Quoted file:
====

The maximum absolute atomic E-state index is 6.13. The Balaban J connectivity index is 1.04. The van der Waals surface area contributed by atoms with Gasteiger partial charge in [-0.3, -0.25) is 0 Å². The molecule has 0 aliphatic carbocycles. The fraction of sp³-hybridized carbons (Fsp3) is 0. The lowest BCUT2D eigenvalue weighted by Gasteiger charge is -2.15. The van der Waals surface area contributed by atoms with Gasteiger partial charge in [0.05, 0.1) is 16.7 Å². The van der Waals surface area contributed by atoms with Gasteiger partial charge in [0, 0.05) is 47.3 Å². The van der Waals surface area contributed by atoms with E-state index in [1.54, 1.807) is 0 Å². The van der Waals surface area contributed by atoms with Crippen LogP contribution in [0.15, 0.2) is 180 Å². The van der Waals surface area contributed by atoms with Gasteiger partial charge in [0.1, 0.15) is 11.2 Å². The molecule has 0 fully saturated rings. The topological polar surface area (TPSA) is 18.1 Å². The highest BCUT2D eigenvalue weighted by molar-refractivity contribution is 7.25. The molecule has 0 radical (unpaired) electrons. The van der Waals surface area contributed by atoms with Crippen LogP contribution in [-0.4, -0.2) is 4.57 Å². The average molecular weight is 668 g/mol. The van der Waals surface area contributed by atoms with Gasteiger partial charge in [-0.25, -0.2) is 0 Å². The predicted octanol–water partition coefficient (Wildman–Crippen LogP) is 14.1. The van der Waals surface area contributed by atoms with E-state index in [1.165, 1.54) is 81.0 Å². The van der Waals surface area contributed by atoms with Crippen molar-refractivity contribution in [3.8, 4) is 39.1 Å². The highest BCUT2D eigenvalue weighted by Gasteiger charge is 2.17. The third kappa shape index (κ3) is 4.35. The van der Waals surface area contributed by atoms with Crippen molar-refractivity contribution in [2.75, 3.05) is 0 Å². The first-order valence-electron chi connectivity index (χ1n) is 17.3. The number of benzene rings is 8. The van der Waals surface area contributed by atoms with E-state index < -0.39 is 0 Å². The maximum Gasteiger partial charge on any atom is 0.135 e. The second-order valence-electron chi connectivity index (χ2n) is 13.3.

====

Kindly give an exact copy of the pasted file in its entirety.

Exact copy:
The maximum absolute atomic E-state index is 6.13. The Balaban J connectivity index is 1.04. The van der Waals surface area contributed by atoms with Gasteiger partial charge in [-0.3, -0.25) is 0 Å². The molecule has 0 aliphatic carbocycles. The fraction of sp³-hybridized carbons (Fsp3) is 0. The lowest BCUT2D eigenvalue weighted by Gasteiger charge is -2.15. The van der Waals surface area contributed by atoms with Gasteiger partial charge in [0.05, 0.1) is 16.7 Å². The van der Waals surface area contributed by atoms with Gasteiger partial charge in [0, 0.05) is 47.3 Å². The van der Waals surface area contributed by atoms with E-state index in [1.54, 1.807) is 0 Å². The van der Waals surface area contributed by atoms with Crippen LogP contribution in [0.15, 0.2) is 180 Å². The van der Waals surface area contributed by atoms with Gasteiger partial charge in [0.1, 0.15) is 11.2 Å². The molecule has 0 fully saturated rings. The topological polar surface area (TPSA) is 18.1 Å². The highest BCUT2D eigenvalue weighted by molar-refractivity contribution is 7.25. The molecule has 0 radical (unpaired) electrons. The van der Waals surface area contributed by atoms with Crippen LogP contribution in [-0.4, -0.2) is 4.57 Å². The average molecular weight is 668 g/mol. The van der Waals surface area contributed by atoms with Gasteiger partial charge in [-0.25, -0.2) is 0 Å². The predicted octanol–water partition coefficient (Wildman–Crippen LogP) is 14.1. The van der Waals surface area contributed by atoms with E-state index in [1.165, 1.54) is 81.0 Å². The van der Waals surface area contributed by atoms with Crippen molar-refractivity contribution in [3.8, 4) is 39.1 Å². The highest BCUT2D eigenvalue weighted by Gasteiger charge is 2.17. The third kappa shape index (κ3) is 4.35. The van der Waals surface area contributed by atoms with Crippen molar-refractivity contribution in [2.75, 3.05) is 0 Å². The first-order valence-electron chi connectivity index (χ1n) is 17.3. The number of benzene rings is 8. The van der Waals surface area contributed by atoms with E-state index < -0.39 is 0 Å². The maximum Gasteiger partial charge on any atom is 0.135 e. The second-order valence-electron chi connectivity index (χ2n) is 13.3.